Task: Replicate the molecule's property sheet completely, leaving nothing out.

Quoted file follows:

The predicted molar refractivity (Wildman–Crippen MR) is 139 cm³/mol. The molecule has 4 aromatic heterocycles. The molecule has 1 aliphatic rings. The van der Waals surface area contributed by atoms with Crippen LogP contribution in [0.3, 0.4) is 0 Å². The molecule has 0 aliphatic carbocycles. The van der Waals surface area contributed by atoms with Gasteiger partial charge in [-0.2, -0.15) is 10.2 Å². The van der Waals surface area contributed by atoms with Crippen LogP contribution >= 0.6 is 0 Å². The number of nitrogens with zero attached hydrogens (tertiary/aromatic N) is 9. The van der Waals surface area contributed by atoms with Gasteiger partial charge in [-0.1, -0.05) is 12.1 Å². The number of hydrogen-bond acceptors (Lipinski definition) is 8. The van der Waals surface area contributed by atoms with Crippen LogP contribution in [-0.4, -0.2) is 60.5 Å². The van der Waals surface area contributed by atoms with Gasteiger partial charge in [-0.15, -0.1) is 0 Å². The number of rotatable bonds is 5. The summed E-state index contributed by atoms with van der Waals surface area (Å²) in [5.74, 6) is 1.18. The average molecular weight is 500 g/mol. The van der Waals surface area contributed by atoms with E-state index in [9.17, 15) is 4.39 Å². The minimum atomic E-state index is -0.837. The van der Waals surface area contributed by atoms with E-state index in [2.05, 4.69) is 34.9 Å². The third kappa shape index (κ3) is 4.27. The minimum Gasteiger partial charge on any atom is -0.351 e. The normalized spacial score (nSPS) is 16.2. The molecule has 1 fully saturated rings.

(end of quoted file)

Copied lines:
The predicted molar refractivity (Wildman–Crippen MR) is 139 cm³/mol. The molecule has 4 aromatic heterocycles. The molecule has 1 aliphatic rings. The van der Waals surface area contributed by atoms with Crippen LogP contribution in [0.3, 0.4) is 0 Å². The molecule has 0 aliphatic carbocycles. The van der Waals surface area contributed by atoms with Gasteiger partial charge in [-0.2, -0.15) is 10.2 Å². The van der Waals surface area contributed by atoms with Crippen LogP contribution >= 0.6 is 0 Å². The number of nitrogens with zero attached hydrogens (tertiary/aromatic N) is 9. The van der Waals surface area contributed by atoms with Gasteiger partial charge in [-0.1, -0.05) is 12.1 Å². The number of hydrogen-bond acceptors (Lipinski definition) is 8. The van der Waals surface area contributed by atoms with Crippen LogP contribution in [-0.4, -0.2) is 60.5 Å². The van der Waals surface area contributed by atoms with Gasteiger partial charge in [-0.15, -0.1) is 0 Å². The number of rotatable bonds is 5. The summed E-state index contributed by atoms with van der Waals surface area (Å²) in [5.74, 6) is 1.18. The average molecular weight is 500 g/mol. The van der Waals surface area contributed by atoms with E-state index in [9.17, 15) is 4.39 Å². The minimum atomic E-state index is -0.837. The van der Waals surface area contributed by atoms with E-state index in [2.05, 4.69) is 34.9 Å². The third kappa shape index (κ3) is 4.27. The minimum Gasteiger partial charge on any atom is -0.351 e. The normalized spacial score (nSPS) is 16.2. The molecule has 1 fully saturated rings.